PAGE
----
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Biom, the bionic leg

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As head of the Biomechatronics at the MIT Media LabHugh Herr developed a leg prosthesis called "BIOM T2". These prostheses are endowed with on-board artificial intelligence that now allow people to access movements that were previously impossible to perform, but above all they adapt to all types of terrain.

Hugh Herr lost both his legs thirty years ago in a mountain climbing accident. He will continue to develop new prostheses, analyzing the deficiencies of existing ones and mathematically modeling the functioning of the ankle during walking. He wears his own prostheses, which he describes as imitating nature, identically reproducing the functions of biological ankles, knees and calves.

Bionic prostheses because they will allow an incredible simulation of human walking: when climbing, the prostheses will make the gait easier thanks to the on-board engines. In descent, they will follow the slope by controlling the energy of the walker. The research team has already created models adapted to the many cases in which patients find themselves unable to use their legs: from cerebral palsy to exoskeletons for targeted pathologies.
The research lab team has modelled how the foot, ankle and knee work together in the body. It uses a battery-powered "bionic propulsion" coupled with two microprocessors and six environmental sensors that adjust the stiffness, position, power output and degree of damping of the ankle several thousand times per second at two key points. Upon heel impact, the system controls the stiffness of the ankle to absorb the shock and carry the tibia forward. Then, algorithms generate terrain-dependent energy to propel the wearer forward. The amounts of information transmitted between the different muscles have all been transposed into binary code and programmed into the bionic limb.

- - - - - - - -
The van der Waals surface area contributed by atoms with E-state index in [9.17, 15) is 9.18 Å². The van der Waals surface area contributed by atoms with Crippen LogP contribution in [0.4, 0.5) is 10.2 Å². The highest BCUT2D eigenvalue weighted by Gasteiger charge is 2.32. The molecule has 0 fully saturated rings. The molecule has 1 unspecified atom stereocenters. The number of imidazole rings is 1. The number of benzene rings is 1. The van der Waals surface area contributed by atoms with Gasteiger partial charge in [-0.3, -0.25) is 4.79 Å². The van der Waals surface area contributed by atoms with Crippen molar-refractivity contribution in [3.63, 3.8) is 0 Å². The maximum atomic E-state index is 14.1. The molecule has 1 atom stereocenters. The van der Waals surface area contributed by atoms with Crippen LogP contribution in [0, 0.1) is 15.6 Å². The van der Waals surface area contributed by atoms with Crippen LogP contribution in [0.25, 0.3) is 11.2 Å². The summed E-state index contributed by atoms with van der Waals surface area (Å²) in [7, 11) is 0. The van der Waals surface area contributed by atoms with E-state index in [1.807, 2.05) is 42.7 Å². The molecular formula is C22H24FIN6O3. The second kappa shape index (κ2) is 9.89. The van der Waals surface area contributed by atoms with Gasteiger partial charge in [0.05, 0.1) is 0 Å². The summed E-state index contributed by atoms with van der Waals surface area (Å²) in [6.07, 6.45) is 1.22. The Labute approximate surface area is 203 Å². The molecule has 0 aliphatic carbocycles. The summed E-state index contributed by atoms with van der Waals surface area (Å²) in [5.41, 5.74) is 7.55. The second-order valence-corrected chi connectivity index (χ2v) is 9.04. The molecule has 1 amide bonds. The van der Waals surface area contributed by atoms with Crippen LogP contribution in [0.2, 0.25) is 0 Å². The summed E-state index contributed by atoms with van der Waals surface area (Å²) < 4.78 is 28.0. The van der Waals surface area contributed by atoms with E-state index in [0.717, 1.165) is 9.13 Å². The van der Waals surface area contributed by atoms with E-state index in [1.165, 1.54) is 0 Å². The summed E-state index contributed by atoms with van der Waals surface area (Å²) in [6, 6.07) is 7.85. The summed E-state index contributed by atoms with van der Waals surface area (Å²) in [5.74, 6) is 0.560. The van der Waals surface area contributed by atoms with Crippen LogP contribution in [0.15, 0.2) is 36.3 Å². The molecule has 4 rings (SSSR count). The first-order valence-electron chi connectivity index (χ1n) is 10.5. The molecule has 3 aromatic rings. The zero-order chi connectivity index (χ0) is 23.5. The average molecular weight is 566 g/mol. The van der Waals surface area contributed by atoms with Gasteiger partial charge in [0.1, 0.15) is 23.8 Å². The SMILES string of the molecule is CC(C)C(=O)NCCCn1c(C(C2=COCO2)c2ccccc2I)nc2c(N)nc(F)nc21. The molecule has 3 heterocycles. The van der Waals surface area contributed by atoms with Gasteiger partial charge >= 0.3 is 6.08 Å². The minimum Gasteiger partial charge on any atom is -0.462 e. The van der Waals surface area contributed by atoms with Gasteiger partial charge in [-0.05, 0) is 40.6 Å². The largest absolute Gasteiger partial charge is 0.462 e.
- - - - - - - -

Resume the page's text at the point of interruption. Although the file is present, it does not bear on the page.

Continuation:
The prostheses are adapted to each patient using specialized software created by the researchers, which programs the rigidity and power deployed at all stages of walking. They call this process "Personal Bionic Tuning". This means that a patient often acclimatizes to the prosthesis in minutes instead of weeks. The prosthesis restores the natural gait, balance and walking speed, but by absorbing shocks and redistributing energy it also reduces stress on the leg joints and back. 

Hugh Herr has developed different kinds of bionic legs for very specific uses: walking, running, but also climbing. And he is convinced that in the next 20 years or so, an adult amputee will be able to move more easily than an 18-year-old teenager.
The next goal for Herr and his team is to enable amputees to feel the sense of touch - the feeling of limbs made of flesh and bone - in their bodies. The prostheses are bionic because they already simulate the way a leg interacts with space. But the sensations on contact with the artificial foot do not yet reach the brain in the form of electrical signals. The wearer of a bionic leg therefore does not feel the actual contact with one surface rather than another.

MIT and BIOM have invested $50 million in this project. Models of exoskeletons that would connect to the human body in a less constraining way than a bionic prosthesis are being investigated. Once validated, MIT plans to make the codes and 3D models of its robotic limbs available for wider access.

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TedeX video by Hugh Herr :

See also the France2 video

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